While searching for some novels at Bird Library recently, I discovered a poetry collection by an author whose work I would like to share. David Ignatow’s Living Is What I Wanted: Last Poems (BOA Editions, Ltd. 1999) drew me in with its short poems, spare language and universal themes of family, advancing age and death.
I was also attracted to the small, black and white author photo to the right of the title; with his white hair, glasses and mustache, I felt an immediate affinity for David Ignatow. He seemed like a great uncle who would serve you lemonade on the porch of his house in the summer while discussing his crop of tomato plants.
The publisher’s note in the back of the book indicated Ignatow wrote most of the poems in the collection in 1996, a year before his death at age 83. He was born in 1914, raised in Brooklyn and passed away at his home in East Hampton, New York, on November 17, 1997. He wrote several poetry collections, served as a poetry editor and professor and earned numerous honors, including two Guggenheim fellowships, the Robert Frost Award and the William Carlos Williams Award.
In Living Is What I Wanted, Ignatow reflects on his life and presents truths accessible to any reader; you don’t need an MFA in creative writing or a Ph.D. in English literature to understand or appreciate these poems. The most prominent subject is death, which seems to hover like the figure in Ingmar Bergman’s The Seventh Seal; yet Ignatow does not run from death, but rather greets it head on, accepting the inevitable.
Here are a few selections from the book:
Reason for living.
I don’t have any.
What is your reason for not having a reason?
Is there a difference?
Are you that sour on life?
Can I separate one from the other?
What is your strategy for staying alive?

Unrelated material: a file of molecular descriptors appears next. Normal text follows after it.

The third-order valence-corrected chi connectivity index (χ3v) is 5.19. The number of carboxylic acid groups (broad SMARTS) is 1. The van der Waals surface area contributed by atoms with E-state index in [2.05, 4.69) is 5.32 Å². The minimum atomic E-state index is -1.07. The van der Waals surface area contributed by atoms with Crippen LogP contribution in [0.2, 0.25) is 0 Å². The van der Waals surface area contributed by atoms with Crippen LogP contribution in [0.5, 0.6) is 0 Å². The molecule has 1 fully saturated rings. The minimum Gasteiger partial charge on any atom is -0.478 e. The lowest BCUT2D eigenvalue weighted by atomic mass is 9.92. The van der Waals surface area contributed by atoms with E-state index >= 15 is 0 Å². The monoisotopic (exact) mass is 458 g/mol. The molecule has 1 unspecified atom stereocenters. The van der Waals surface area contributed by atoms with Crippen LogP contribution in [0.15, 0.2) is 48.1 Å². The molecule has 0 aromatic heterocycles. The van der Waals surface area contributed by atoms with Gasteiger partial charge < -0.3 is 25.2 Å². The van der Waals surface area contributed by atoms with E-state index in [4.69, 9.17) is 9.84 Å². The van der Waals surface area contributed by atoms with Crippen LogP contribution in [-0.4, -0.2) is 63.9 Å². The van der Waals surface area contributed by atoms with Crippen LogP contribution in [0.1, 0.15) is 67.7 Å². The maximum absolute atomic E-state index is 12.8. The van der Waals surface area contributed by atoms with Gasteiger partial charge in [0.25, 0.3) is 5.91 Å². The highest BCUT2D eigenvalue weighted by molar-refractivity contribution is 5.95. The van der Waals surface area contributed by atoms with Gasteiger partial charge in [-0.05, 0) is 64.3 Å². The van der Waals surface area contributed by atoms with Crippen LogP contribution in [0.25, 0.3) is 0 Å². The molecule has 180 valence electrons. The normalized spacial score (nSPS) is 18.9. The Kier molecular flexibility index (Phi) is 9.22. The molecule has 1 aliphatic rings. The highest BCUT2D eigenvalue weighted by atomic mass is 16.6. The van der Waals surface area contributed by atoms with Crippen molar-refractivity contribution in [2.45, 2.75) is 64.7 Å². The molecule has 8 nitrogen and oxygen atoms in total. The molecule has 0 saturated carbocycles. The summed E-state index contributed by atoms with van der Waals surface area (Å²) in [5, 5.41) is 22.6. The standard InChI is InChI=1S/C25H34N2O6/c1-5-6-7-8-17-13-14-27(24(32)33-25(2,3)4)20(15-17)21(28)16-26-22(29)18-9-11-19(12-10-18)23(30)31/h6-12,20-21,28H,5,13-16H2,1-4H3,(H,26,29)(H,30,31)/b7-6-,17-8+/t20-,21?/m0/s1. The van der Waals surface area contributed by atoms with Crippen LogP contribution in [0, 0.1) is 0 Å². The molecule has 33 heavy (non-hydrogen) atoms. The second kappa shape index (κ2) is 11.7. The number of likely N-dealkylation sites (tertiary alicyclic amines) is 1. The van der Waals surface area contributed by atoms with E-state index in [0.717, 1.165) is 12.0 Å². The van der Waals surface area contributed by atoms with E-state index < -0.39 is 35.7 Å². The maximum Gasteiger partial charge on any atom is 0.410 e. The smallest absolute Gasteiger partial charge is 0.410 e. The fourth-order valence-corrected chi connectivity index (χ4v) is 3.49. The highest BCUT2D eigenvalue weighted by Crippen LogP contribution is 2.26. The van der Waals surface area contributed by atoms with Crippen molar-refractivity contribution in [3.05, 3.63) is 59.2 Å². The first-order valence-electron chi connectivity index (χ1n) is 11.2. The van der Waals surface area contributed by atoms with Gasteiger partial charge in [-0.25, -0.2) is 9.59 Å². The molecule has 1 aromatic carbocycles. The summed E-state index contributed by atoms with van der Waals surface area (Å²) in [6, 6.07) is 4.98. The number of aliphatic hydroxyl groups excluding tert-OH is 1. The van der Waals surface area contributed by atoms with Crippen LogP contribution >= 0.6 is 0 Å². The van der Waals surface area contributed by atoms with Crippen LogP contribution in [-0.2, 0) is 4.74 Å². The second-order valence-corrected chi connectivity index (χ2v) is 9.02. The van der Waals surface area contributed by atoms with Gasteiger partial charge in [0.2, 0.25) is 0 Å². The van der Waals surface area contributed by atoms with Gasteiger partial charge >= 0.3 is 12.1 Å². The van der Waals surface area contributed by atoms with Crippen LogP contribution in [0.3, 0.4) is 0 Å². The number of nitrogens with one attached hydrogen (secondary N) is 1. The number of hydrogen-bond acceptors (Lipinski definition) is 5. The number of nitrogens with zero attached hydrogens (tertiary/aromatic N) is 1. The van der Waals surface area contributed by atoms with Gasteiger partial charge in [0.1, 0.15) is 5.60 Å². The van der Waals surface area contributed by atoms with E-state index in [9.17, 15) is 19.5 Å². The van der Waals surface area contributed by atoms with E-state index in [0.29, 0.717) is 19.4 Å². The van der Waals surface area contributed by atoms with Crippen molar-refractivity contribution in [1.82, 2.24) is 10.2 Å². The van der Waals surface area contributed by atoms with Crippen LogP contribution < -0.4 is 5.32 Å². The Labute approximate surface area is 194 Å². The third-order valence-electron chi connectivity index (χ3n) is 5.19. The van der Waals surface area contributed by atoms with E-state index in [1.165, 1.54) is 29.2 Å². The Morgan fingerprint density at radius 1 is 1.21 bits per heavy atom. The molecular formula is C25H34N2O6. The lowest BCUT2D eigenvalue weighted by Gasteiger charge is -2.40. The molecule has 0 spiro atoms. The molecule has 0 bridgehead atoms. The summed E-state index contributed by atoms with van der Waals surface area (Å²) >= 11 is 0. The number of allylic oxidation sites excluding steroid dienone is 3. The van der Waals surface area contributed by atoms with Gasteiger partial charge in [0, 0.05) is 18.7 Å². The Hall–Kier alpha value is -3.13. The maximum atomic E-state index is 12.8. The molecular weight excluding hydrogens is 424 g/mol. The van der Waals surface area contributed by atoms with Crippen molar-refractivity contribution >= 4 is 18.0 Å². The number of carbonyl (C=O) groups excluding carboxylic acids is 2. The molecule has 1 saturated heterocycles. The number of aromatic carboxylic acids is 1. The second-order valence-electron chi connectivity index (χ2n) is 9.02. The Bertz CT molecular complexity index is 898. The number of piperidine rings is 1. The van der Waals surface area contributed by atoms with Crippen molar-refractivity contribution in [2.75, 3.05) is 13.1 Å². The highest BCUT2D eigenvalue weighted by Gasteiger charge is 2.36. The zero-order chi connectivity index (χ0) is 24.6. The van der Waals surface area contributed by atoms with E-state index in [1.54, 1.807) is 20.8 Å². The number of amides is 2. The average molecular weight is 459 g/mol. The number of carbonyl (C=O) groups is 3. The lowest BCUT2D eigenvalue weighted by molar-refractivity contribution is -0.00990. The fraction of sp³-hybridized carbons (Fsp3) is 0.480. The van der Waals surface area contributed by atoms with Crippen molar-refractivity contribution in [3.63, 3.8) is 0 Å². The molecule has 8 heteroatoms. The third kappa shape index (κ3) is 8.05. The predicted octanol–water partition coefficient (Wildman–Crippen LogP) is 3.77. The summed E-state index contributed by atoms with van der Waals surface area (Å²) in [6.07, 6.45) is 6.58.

Isn’t being oneself enough?
Is it worth living without a reason?
Do I have a say in the matter?
Would you prefer not to have been born?
Did I have a mind of my own then?
Would you rather be dead now?
Do I have a choice?
Then you are opposed to suicide?
Isn’t living hard enough?
Then to live is to be brave and on the move.
Are you telling me?
What would you recommend for others?
Can’t they make up their own minds?
Then you should be congratulated.
Have I said something exceptional?
All living is lying
All living is lying:
we are unable to say what this life is.
We speak about it in metaphors
as if it could be other
than what it is, and even of ourselves
we say we are like this or like that.
Patient we wait
we’ll know perhaps just who we were,
with others thinking back on us.
Where I built my house
Does being born matter
now that I am leaving it behind? Where
is a world I can go to
other than this ground
on which I walk and where I built my house?
Am I complaining of the shortness of life?
I am, and that makes me much like everyone else.
Follow Adam, the leader, into the ground.
Into the circle
To my friends I am in good health
and voluble, but I have moved
into the circle, after many years
in sun and shadow, having walked
as does a sightseer, in no fixed direction.
Into the circle I stand looking back
on that life. I cannot leave
nor seem to want to. As though programmed
I look out in an act of living.
Presence in an empty room
I must accept aches and pains of the body
if I am to accept
my presence in the empty room,
with no motive for being
in an empty room, and so
with no motive for being. If
I can accept aches and pains,
Ignatow, David. Living Is What I Wanted: Last Poems (American Poets Continuum). Rochester, New York: BOA Editions, Ltd., 1999.